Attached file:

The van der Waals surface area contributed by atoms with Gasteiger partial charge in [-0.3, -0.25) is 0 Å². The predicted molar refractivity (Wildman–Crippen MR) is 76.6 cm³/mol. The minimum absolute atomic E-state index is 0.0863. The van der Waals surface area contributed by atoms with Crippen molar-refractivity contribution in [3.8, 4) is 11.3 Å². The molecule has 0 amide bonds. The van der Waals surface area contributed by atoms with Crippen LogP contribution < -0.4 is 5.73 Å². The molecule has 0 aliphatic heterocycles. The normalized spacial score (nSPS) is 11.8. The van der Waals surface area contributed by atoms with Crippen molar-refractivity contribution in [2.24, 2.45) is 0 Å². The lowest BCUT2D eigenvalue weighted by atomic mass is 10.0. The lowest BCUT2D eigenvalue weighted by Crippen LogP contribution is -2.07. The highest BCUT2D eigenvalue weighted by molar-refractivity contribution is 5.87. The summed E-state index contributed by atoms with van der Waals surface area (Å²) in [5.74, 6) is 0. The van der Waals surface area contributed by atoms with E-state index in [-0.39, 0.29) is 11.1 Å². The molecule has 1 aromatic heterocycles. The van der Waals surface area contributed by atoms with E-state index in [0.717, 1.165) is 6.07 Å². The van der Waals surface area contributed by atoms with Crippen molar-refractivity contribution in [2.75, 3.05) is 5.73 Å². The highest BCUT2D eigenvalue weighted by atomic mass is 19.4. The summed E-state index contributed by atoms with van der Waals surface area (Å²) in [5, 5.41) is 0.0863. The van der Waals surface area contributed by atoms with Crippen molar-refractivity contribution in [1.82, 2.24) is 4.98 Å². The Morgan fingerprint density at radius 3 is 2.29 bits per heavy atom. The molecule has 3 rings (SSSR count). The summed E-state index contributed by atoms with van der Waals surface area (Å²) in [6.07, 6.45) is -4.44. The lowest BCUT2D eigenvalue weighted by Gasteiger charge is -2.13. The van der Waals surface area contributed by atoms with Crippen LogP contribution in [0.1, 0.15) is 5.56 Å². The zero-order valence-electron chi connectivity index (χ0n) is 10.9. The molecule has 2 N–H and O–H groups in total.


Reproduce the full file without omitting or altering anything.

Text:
The van der Waals surface area contributed by atoms with Gasteiger partial charge in [-0.3, -0.25) is 0 Å². The predicted molar refractivity (Wildman–Crippen MR) is 76.6 cm³/mol. The minimum absolute atomic E-state index is 0.0863. The van der Waals surface area contributed by atoms with Crippen molar-refractivity contribution in [3.8, 4) is 11.3 Å². The molecule has 0 amide bonds. The van der Waals surface area contributed by atoms with Crippen LogP contribution < -0.4 is 5.73 Å². The molecule has 0 aliphatic heterocycles. The normalized spacial score (nSPS) is 11.8. The van der Waals surface area contributed by atoms with Crippen molar-refractivity contribution in [2.24, 2.45) is 0 Å². The lowest BCUT2D eigenvalue weighted by atomic mass is 10.0. The lowest BCUT2D eigenvalue weighted by Crippen LogP contribution is -2.07. The highest BCUT2D eigenvalue weighted by molar-refractivity contribution is 5.87. The summed E-state index contributed by atoms with van der Waals surface area (Å²) in [5.74, 6) is 0. The van der Waals surface area contributed by atoms with E-state index in [-0.39, 0.29) is 11.1 Å². The molecule has 1 aromatic heterocycles. The van der Waals surface area contributed by atoms with E-state index in [0.717, 1.165) is 6.07 Å². The van der Waals surface area contributed by atoms with Crippen molar-refractivity contribution in [2.75, 3.05) is 5.73 Å². The highest BCUT2D eigenvalue weighted by atomic mass is 19.4. The summed E-state index contributed by atoms with van der Waals surface area (Å²) in [5, 5.41) is 0.0863. The van der Waals surface area contributed by atoms with Crippen molar-refractivity contribution in [1.82, 2.24) is 4.98 Å². The Morgan fingerprint density at radius 3 is 2.29 bits per heavy atom. The molecule has 3 rings (SSSR count). The summed E-state index contributed by atoms with van der Waals surface area (Å²) in [6.07, 6.45) is -4.44. The lowest BCUT2D eigenvalue weighted by Gasteiger charge is -2.13. The van der Waals surface area contributed by atoms with Crippen LogP contribution in [0.1, 0.15) is 5.56 Å². The zero-order valence-electron chi connectivity index (χ0n) is 10.9. The molecule has 2 N–H and O–H groups in total.